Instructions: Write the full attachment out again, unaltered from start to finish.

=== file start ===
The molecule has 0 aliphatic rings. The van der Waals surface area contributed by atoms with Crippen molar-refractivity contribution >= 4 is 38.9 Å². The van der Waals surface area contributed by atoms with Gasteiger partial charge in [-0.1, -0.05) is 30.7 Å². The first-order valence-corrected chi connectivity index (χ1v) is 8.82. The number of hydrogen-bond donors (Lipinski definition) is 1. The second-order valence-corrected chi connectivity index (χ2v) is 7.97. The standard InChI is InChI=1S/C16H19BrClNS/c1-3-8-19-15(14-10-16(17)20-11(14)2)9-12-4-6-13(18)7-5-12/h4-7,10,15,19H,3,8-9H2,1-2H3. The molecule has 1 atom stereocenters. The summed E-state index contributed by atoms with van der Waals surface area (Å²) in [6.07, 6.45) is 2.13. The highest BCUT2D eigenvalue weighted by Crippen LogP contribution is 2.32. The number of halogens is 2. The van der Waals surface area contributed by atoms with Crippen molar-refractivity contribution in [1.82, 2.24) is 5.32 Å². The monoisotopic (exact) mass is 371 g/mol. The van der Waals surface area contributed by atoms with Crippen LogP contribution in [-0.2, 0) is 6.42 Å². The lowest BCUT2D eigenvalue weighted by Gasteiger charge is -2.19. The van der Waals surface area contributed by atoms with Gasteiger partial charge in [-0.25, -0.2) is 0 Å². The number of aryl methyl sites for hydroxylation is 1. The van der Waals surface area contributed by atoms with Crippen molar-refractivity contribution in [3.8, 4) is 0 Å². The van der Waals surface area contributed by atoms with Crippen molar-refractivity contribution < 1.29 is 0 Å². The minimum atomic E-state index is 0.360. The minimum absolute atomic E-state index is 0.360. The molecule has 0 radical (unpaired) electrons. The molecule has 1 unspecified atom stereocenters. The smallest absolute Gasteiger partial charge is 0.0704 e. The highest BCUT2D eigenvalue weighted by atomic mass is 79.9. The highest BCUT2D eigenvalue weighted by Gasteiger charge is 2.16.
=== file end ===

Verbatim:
The molecule has 0 aliphatic rings. The van der Waals surface area contributed by atoms with Crippen molar-refractivity contribution >= 4 is 38.9 Å². The van der Waals surface area contributed by atoms with Gasteiger partial charge in [-0.1, -0.05) is 30.7 Å². The first-order valence-corrected chi connectivity index (χ1v) is 8.82. The number of hydrogen-bond donors (Lipinski definition) is 1. The second-order valence-corrected chi connectivity index (χ2v) is 7.97. The standard InChI is InChI=1S/C16H19BrClNS/c1-3-8-19-15(14-10-16(17)20-11(14)2)9-12-4-6-13(18)7-5-12/h4-7,10,15,19H,3,8-9H2,1-2H3. The molecule has 1 atom stereocenters. The summed E-state index contributed by atoms with van der Waals surface area (Å²) in [6.07, 6.45) is 2.13. The highest BCUT2D eigenvalue weighted by Crippen LogP contribution is 2.32. The number of halogens is 2. The van der Waals surface area contributed by atoms with Crippen molar-refractivity contribution in [1.82, 2.24) is 5.32 Å². The monoisotopic (exact) mass is 371 g/mol. The van der Waals surface area contributed by atoms with Crippen LogP contribution in [-0.2, 0) is 6.42 Å². The lowest BCUT2D eigenvalue weighted by Gasteiger charge is -2.19. The van der Waals surface area contributed by atoms with Gasteiger partial charge in [-0.25, -0.2) is 0 Å². The number of aryl methyl sites for hydroxylation is 1. The van der Waals surface area contributed by atoms with Crippen molar-refractivity contribution in [3.8, 4) is 0 Å². The van der Waals surface area contributed by atoms with Crippen molar-refractivity contribution < 1.29 is 0 Å². The minimum atomic E-state index is 0.360. The minimum absolute atomic E-state index is 0.360. The molecule has 0 radical (unpaired) electrons. The molecule has 1 unspecified atom stereocenters. The smallest absolute Gasteiger partial charge is 0.0704 e. The highest BCUT2D eigenvalue weighted by atomic mass is 79.9. The highest BCUT2D eigenvalue weighted by Gasteiger charge is 2.16.